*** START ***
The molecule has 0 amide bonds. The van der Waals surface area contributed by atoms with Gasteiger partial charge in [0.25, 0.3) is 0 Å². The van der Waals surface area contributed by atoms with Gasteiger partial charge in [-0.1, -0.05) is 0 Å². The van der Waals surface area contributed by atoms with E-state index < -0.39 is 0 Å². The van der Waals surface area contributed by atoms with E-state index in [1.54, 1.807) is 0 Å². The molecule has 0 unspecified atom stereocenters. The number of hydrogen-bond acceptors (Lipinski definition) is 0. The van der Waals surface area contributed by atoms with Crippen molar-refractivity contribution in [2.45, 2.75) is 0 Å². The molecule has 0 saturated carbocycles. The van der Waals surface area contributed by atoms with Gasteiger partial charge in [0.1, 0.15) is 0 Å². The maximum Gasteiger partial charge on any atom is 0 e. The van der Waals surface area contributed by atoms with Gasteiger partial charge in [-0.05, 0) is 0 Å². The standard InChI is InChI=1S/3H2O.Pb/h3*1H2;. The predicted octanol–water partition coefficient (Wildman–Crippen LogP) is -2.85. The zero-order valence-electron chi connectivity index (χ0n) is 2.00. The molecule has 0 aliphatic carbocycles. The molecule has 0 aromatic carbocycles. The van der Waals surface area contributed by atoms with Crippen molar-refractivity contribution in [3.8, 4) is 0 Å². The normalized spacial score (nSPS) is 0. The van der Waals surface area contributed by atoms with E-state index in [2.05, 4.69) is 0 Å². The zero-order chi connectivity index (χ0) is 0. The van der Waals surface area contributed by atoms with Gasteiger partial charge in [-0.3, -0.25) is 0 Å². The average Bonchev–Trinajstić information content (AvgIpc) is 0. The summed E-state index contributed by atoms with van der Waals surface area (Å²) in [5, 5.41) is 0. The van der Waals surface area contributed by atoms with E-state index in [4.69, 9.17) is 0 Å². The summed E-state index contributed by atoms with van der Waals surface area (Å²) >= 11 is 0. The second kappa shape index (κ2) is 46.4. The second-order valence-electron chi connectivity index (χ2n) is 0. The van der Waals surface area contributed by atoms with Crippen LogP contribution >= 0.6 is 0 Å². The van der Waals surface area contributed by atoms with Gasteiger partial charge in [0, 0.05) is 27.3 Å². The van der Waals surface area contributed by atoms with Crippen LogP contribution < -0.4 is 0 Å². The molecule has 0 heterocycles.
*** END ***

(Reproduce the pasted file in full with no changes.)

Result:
The molecule has 0 amide bonds. The van der Waals surface area contributed by atoms with Gasteiger partial charge in [0.25, 0.3) is 0 Å². The van der Waals surface area contributed by atoms with Gasteiger partial charge in [-0.1, -0.05) is 0 Å². The van der Waals surface area contributed by atoms with E-state index < -0.39 is 0 Å². The van der Waals surface area contributed by atoms with E-state index in [1.54, 1.807) is 0 Å². The molecule has 0 unspecified atom stereocenters. The number of hydrogen-bond acceptors (Lipinski definition) is 0. The van der Waals surface area contributed by atoms with Crippen molar-refractivity contribution in [2.45, 2.75) is 0 Å². The molecule has 0 saturated carbocycles. The van der Waals surface area contributed by atoms with Gasteiger partial charge in [0.1, 0.15) is 0 Å². The maximum Gasteiger partial charge on any atom is 0 e. The van der Waals surface area contributed by atoms with Gasteiger partial charge in [-0.05, 0) is 0 Å². The standard InChI is InChI=1S/3H2O.Pb/h3*1H2;. The predicted octanol–water partition coefficient (Wildman–Crippen LogP) is -2.85. The zero-order valence-electron chi connectivity index (χ0n) is 2.00. The molecule has 0 aliphatic carbocycles. The molecule has 0 aromatic carbocycles. The van der Waals surface area contributed by atoms with Crippen molar-refractivity contribution in [3.8, 4) is 0 Å². The normalized spacial score (nSPS) is 0. The van der Waals surface area contributed by atoms with E-state index in [2.05, 4.69) is 0 Å². The zero-order chi connectivity index (χ0) is 0. The van der Waals surface area contributed by atoms with Gasteiger partial charge in [-0.3, -0.25) is 0 Å². The average Bonchev–Trinajstić information content (AvgIpc) is 0. The summed E-state index contributed by atoms with van der Waals surface area (Å²) in [5, 5.41) is 0. The van der Waals surface area contributed by atoms with E-state index in [4.69, 9.17) is 0 Å². The summed E-state index contributed by atoms with van der Waals surface area (Å²) >= 11 is 0. The second kappa shape index (κ2) is 46.4. The second-order valence-electron chi connectivity index (χ2n) is 0. The van der Waals surface area contributed by atoms with Crippen LogP contribution >= 0.6 is 0 Å². The van der Waals surface area contributed by atoms with Gasteiger partial charge in [0, 0.05) is 27.3 Å². The van der Waals surface area contributed by atoms with Crippen LogP contribution < -0.4 is 0 Å². The molecule has 0 heterocycles.